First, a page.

In the previous post I explained my decision about play choices in the Truck Simulator programs. So now I think it’s time to introduce you more fully to Mystery Blue. The Iveco Stralis is one of the less popular vehicles in Euro Truck. Most favoured of the trucks provided by SCS are the Scania’s and Volvo’s. But although I indicated my preferred truck in game set up to be the MAN range, buying the Stralis is a logical first step to working through all the in game trucks as it is the cheapest.
The external appearance of the truck is neat and quietly attractive – an appearance that is ruined in the Hi-Way version, or that is my opinion anyway. I don’t think this truck is going to look good in custom paint schemes over and above a simple metallic. The stock colours that you can choose when buying are ok. I’d stick to the white, blue or the graphite grey as my personal preference.
How is the office? The seats look ok in a very grey shade of bland. The mirrors are great – especially when you’ve driven with what passes for mirrors in American truck! The location of mirrors just seems better on the Euro trucks. The dash is plastic… Very plastic! Even my car has a better looking dash. I would like to see something a little less granular-grey! I do like the info panel in the centre of the instruments but the colour-coding on the rev-counter that I see in most European Trucks showing economical revs and risk of engine damage revs is missing. That’s a shame because I can drive an old school US truck on engine sound but the engines of EU trucks are so insulated from the cabin that the indications on the rev counter are very useful. I’ll be interested to see what dashboard options become available as I level-up. And that’s something that I will need to take into account as I move through the trucks in this game. To be fair in my appraisals I will need to start at a basic level in each and work up. Anyway, for the Iveco, looking good on the outside doesn’t equate to a good looking interior.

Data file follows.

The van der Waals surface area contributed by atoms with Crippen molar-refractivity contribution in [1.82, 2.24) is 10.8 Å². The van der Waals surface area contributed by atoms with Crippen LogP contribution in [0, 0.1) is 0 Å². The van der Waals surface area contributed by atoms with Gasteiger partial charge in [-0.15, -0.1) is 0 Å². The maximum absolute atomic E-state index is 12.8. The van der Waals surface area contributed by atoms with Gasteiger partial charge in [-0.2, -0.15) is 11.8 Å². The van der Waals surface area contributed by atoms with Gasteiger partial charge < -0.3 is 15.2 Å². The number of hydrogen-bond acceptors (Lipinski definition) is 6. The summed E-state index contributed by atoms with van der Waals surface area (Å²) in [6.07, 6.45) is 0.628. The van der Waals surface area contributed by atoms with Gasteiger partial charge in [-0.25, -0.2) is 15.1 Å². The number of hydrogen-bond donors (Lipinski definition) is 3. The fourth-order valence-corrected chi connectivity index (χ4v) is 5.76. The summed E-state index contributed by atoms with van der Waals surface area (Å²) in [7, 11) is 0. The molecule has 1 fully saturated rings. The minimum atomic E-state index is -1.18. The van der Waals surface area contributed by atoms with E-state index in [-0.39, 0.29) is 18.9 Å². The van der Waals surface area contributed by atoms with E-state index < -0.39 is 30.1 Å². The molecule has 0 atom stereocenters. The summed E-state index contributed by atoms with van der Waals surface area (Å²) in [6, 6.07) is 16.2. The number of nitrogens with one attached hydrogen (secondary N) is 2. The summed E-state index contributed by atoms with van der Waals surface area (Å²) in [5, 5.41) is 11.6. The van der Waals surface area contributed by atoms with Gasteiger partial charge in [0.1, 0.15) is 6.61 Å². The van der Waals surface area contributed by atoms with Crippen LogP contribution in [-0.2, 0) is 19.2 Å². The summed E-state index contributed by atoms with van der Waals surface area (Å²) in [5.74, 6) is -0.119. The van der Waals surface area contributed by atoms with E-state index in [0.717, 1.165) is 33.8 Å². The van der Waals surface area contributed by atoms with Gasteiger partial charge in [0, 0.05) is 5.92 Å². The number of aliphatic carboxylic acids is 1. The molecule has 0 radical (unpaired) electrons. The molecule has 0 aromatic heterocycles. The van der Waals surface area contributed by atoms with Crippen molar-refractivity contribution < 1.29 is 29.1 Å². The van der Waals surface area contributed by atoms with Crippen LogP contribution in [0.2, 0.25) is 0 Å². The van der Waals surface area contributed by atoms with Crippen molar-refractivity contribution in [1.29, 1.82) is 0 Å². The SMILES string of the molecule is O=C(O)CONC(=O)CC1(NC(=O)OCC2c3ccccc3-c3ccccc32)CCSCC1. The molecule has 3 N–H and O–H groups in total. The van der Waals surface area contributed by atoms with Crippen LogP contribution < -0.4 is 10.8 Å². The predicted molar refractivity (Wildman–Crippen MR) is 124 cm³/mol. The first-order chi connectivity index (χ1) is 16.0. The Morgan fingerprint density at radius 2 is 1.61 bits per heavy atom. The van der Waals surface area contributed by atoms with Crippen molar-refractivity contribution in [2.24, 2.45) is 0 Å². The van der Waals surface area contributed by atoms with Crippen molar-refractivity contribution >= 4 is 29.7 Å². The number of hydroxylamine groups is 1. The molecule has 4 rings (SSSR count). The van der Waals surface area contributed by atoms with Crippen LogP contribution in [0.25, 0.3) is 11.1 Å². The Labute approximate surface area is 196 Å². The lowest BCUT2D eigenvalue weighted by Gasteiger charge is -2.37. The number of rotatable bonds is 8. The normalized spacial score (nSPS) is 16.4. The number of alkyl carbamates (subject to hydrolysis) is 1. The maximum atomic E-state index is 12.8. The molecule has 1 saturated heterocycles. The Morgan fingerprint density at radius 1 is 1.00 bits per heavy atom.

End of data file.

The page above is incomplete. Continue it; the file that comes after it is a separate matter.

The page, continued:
The engine at 310HP is a serious issue, especially as driving outside The Netherlands invariably involves some lumpy bits of road. Experience in both versions of Truck Sim has taught me that ideally you want somewhere in the 450HP range (and preferably a bit more) for the normal style jobs. I suspect that real world applications for the 310HP engine are in fixed chassis trucks rather than tractor units. I have to say that I found the vehicle pretty gutless with this engine and after only 4 trips I took the chance to upgrade to the 360HP engine which brought a minor improvement. I don’t know how accurate the engine sounds are and I need to do a bit of research in that area – something I have been doing in American Truck.
Let me quickly cover those first 4 journeys. My initial run was from Dortmund to a farm near Dresden hauling 14t of wood shavings – I guess that might be for the chickens to bed down? The screenshot in the Maps and Mod’s post was taken at the farm. I picked up 18t of Eggs bound for Magdeburg. On the way to Dresden I had passed through some very rough road resurfacing work, so going back towards my new destination, I made a point of avoiding that road with my ‘fragile’ cargo on board! It was already apparent on these two runs that climbing hills with such loads was hard work.
The third run from Magdeburg took me across the sea to Sweden and the city of Helsingborg with a 7t load of cars. This was much more to the truck’s liking and we had little difficulty making good time. The last trip with the 310HP engine was from Helsingborg to Olsztyn in Poland with 14t of Carrots. This really demonstrated the short-comings of the low horse-power (and probably my driving too!). Coming out of the port area there is a climb to a set of traffic lights which steepens as you near the top. Murphy’s law states that lights will turn red as you reach them so you have to do a hill start I actually took a look outside while waiting to see if I could frame a screenshot and found daylight under the front wheels – graphics glitch or what! Anyway, when I tried pulling away I just could not get her moving at all – full revs and gently easing the clutch in resulted in a stall every time. In the end after checking behind and finding no one there I eased her back down the hill to a gentler slope. Then timing my run with the sequence of the traffic lights I was able to pull away and complete my journey. I’m sure this is partly a game glitch because if it isn’t there’d be stalled trucks at a lot of traffic lights in England! For the record, 14t is a 30000lbs load which in American Truck is one of the heavier standard loads you get to haul. Anyway, that decided me and I upgraded to the newly available 360HP Iveco engine and replaced the gearbox with the Retarder fitted version. For the record, my profits over those 4 runs were €18805 after expenses and upgrades.